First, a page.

Advice, Flower Truck, G A R D E N S, gardening, Gardens, Inspiration, Landscape Design, Perennials, Plants, Redtwig Farms | Tagged , , , , , , , , ,

During the spring we appreciate every flower bloom as the hellebores lead to tulips and daffodils, and by the time the forsythia is done blooming we have so many blooms we can forget to appreciate the weekly progression. I am trying to sit back and really appreciate what each week brings in the garden and make arrangements of the blooms to share each week. I shared these arrangements a few times last year, but plan on keeping the series going for as long as I have blooms to share.


This week the arrangement features a collection of plants that I appreciate for their striking round heads and lack of floral petals. The distinctive shape of these plants make them great for floral arrangements when arranged with softer petals, but also work great together.


In Bloom - July 7, Thinking Outside the Boxwood


Here are some detailed photos of the arrangement:

In Bloom - July 7, Thinking Outside the BoxwoodIn Bloom - July 7, Thinking Outside the Boxwood


All these flowers were gathered from our display gardens and in the greenhouse. I selected to grow some for perennial gardens and others for selling in floral markets so it is a random mix of flowers. Here is a breakdown of the individual flowers that complied the arrangement: Listed left to right- Row 1: Rudbeckia occidentalis ‘Green Wizard’, Echinops bannaticus ‘Blue Glow’, Echinops bannaticus ‘Star Frost’.  Row 2: Liatris spicata ‘Kobold’, Erygium alphium, Erygium yuccifolium. Row 3: Allium sphaerocephalon, Combination arrangement.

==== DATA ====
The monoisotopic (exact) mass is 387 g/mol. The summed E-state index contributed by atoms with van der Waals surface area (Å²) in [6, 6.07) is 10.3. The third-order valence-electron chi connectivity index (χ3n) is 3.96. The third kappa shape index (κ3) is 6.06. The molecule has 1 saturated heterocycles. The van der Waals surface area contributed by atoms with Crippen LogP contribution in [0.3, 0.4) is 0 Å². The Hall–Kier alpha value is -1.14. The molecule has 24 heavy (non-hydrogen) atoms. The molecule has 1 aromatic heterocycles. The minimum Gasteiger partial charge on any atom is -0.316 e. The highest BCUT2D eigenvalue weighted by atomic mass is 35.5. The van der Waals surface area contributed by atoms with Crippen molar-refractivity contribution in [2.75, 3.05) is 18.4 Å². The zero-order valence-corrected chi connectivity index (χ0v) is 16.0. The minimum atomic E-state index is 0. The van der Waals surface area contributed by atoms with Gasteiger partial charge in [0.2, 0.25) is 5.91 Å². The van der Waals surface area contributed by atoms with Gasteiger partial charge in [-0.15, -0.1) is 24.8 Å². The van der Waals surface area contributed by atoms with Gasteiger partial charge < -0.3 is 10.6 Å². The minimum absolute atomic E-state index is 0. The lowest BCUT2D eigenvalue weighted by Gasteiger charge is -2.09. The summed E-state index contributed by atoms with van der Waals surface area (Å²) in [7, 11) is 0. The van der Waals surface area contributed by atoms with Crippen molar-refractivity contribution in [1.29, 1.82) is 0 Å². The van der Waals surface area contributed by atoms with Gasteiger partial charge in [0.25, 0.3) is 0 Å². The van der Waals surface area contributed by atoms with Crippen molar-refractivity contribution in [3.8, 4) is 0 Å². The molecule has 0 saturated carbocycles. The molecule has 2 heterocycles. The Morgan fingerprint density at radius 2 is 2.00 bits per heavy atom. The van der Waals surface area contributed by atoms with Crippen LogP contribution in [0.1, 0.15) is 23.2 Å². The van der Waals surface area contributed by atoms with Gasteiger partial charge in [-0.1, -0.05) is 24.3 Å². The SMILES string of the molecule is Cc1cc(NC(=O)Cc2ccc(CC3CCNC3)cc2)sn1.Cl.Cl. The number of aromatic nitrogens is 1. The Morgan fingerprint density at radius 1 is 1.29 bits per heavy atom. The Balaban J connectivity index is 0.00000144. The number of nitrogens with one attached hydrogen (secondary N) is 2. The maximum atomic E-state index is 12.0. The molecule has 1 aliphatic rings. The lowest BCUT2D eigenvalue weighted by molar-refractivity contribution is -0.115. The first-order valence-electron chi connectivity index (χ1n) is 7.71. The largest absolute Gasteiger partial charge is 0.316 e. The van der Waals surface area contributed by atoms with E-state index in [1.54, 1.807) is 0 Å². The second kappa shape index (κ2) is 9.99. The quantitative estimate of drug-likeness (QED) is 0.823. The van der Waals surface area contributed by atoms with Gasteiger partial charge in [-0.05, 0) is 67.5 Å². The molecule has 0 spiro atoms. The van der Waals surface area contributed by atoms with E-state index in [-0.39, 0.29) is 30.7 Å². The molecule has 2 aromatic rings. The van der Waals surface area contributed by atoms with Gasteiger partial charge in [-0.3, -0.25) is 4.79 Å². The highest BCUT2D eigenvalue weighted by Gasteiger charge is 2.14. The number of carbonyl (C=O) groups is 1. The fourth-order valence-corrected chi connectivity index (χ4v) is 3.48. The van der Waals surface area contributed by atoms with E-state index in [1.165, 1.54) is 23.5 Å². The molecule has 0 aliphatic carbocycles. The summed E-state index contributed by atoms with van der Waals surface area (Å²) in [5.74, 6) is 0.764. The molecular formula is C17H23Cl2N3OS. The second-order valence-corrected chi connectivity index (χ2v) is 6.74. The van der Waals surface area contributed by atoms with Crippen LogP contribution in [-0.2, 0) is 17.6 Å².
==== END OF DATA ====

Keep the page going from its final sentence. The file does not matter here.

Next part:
In Bloom - July 7, Thinking Outside the Boxwood- Plant IDs at


Keep checking back each Monday to see how the blooms and arrangements change through the seasons.

Garden Design Magazine

C O N T A I N E R S, Formal Garden, Garden Design Magazine, Garden Structure, gardening, Gardens, Landscape Design, My Work, Plants | Tagged , , , , ,

On Tuesday evening a box of fresh off the press copies of the relaunched Garden Design Magazine arrived at my house.  I know I cannot provide a truly objective point of view since I contributed an article (page #62 ) and pretty much stop every ten minutes to confirm it is really there. But the magazine is must subscribe and great coffee table book.

GARDEN DESIGN MAGAZINE IS BACK! Thinking Outside the Boxwood